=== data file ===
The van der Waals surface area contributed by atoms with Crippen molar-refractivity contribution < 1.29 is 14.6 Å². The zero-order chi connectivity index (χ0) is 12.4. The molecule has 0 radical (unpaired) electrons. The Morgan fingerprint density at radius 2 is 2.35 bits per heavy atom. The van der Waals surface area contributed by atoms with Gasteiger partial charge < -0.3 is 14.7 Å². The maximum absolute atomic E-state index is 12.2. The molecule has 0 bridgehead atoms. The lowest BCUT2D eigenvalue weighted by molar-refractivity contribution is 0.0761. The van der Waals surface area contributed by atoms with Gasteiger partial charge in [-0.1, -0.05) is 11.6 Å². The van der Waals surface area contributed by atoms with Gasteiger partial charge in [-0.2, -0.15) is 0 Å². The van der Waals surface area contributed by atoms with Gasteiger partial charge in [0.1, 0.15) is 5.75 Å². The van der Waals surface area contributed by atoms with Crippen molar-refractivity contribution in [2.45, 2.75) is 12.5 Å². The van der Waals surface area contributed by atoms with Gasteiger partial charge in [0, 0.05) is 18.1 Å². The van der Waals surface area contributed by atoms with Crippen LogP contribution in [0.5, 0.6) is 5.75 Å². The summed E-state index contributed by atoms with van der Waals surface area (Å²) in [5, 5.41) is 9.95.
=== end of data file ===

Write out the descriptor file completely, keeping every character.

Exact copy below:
The van der Waals surface area contributed by atoms with Crippen molar-refractivity contribution < 1.29 is 14.6 Å². The zero-order chi connectivity index (χ0) is 12.4. The molecule has 0 radical (unpaired) electrons. The Morgan fingerprint density at radius 2 is 2.35 bits per heavy atom. The van der Waals surface area contributed by atoms with Gasteiger partial charge < -0.3 is 14.7 Å². The maximum absolute atomic E-state index is 12.2. The molecule has 0 bridgehead atoms. The lowest BCUT2D eigenvalue weighted by molar-refractivity contribution is 0.0761. The van der Waals surface area contributed by atoms with Gasteiger partial charge in [-0.1, -0.05) is 11.6 Å². The van der Waals surface area contributed by atoms with Gasteiger partial charge in [-0.2, -0.15) is 0 Å². The van der Waals surface area contributed by atoms with Gasteiger partial charge in [0.1, 0.15) is 5.75 Å². The van der Waals surface area contributed by atoms with Crippen molar-refractivity contribution in [2.45, 2.75) is 12.5 Å². The van der Waals surface area contributed by atoms with Gasteiger partial charge in [0, 0.05) is 18.1 Å². The van der Waals surface area contributed by atoms with Crippen LogP contribution in [0.5, 0.6) is 5.75 Å². The summed E-state index contributed by atoms with van der Waals surface area (Å²) in [5, 5.41) is 9.95.